Gilbert figured that the best way to write about gangs would be to hear from the gangs themselves. And so, he jumped into the field, attempting to ingratiate himself with New Zealand’s underworld. The reaction from people around him was about what you would expect.

“Most of my peers thought it wasn’t a worthwhile project. It wasn’t seen as academic enough. I was inspired by sociologists from the Chicago school of the early nineteen hundreds who say you have to go to the laboratory of the street.

“My supervisor didn’t think it was really possible. My mother thought I was going to get murdered. Overall, there wasn’t a huge amount of encouragement.”

Gilbert knew there would be ethical concerns.

“I sure as shit wouldn’t be allowed to go into the field. Ethics would have stopped me in a heartbeat. But the way I go around ethics was just to lie to them. Which isn’t recommended but there’s no way on Earth they would have allowed me to do what I did.”

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Some of the awards Gilbert received for his book Patched Gerrit Doppenberg

To go from an academic background to working in the field was a culture shock for Gilbert, who found it difficult to develop trust.

“It took so long because I didn’t know the language, how to behave, how to meet these people. It took years. I spent about six years in the field.

“You’ve gotta make friends with people who you have, in many instances, nothing in common with. So once you talked about the weather, and the Warriors’ score, where do you go from there? There’s so little common ground.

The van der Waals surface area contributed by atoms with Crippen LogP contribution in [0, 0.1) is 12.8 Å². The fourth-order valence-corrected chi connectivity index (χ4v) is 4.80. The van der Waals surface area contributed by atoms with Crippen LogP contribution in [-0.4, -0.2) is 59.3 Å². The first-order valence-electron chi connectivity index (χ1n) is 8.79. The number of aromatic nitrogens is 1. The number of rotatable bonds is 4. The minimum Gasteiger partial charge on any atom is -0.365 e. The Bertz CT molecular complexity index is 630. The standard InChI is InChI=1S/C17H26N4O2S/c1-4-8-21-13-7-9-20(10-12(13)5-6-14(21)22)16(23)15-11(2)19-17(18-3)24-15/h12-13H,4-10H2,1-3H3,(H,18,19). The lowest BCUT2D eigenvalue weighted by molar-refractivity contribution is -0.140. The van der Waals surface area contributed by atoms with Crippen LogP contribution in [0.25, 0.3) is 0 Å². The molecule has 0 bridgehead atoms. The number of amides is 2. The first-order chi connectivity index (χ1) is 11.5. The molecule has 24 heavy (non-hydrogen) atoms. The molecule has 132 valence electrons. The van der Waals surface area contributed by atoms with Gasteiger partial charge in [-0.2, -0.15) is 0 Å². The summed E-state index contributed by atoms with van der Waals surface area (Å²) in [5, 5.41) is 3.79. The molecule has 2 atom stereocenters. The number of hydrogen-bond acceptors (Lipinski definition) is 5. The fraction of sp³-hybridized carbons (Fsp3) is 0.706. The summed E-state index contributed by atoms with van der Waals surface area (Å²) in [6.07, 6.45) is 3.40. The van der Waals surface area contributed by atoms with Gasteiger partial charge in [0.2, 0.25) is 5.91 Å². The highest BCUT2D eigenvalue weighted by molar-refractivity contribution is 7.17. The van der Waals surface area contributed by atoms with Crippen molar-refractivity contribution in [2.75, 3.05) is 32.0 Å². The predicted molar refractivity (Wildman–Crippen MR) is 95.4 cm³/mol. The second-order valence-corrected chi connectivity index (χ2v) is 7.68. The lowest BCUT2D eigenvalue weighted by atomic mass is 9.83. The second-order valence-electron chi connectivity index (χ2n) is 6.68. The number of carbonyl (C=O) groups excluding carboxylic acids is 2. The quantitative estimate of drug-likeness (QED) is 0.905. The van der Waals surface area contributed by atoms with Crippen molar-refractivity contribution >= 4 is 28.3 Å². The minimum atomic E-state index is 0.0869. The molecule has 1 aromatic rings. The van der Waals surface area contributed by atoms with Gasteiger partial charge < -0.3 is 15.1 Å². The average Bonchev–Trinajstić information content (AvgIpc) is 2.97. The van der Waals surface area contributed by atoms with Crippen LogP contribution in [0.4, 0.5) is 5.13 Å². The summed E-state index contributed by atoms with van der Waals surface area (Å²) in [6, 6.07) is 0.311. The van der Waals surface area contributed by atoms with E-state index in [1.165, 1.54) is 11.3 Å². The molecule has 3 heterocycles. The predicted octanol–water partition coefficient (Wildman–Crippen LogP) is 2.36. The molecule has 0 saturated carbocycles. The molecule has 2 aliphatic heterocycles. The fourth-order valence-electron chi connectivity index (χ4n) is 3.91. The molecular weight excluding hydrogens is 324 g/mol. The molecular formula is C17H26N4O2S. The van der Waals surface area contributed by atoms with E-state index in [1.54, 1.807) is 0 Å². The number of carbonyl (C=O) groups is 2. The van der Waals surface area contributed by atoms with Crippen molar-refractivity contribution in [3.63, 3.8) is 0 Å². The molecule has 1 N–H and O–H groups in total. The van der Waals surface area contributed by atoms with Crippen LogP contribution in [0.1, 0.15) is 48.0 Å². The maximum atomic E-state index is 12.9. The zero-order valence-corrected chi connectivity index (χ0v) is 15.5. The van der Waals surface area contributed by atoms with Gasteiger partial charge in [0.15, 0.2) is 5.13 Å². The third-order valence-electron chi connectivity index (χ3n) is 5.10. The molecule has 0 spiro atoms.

“You tend to say yes to everything. Never have a strong opinion, anything that could bring you into conflict with people you just absolutely avoid.”

He went to gang houses, would party for three days straight, writing notes when he could.

“There were plenty of times where it wasn’t hardship. You make friendships in the scene, you’d go on adventures or bike rides or party. I had a ton of fun. Some tremendous, tremendous times.

“But it was still work. Even after three days of partying I was coming back and writing field notes, transcribing interviews if I got any, so work was never far away.”

But he says taking notes was the most difficult part.

“Taking notes is one of the hardest things because initially I carried a notebook and would scribble things down in the toilet. But I thought if I get caught doing that, I mean it just makes you look like exactly what you are, right?

“The only person who carries a notebook is a detective.”

After seven years of writing and field work, Gilbert had produced “The Rise and Development of Gangs in New Zealand” - a work that was later revised into “Patched: The History of Gangs in New Zealand”. He still keeps in contact with people he met over that time.

“For years I had more gang numbers in my phone than I had friends. Every working minute, every leisure moment was with gangs.

“But as life gets busier and you move onto new projects it’s hard to keep that up. I still go to the odd party, still catch up with a few people in the scene from time to time.”

He says the insistence on field work is paramount for academics, and he would like to see people engage with the public more.

“I think what distinguishes me more than anything is the type of research I do now, I’m really interested in practical research. I want to see the results on the world around us. I don’t think enough academics do that.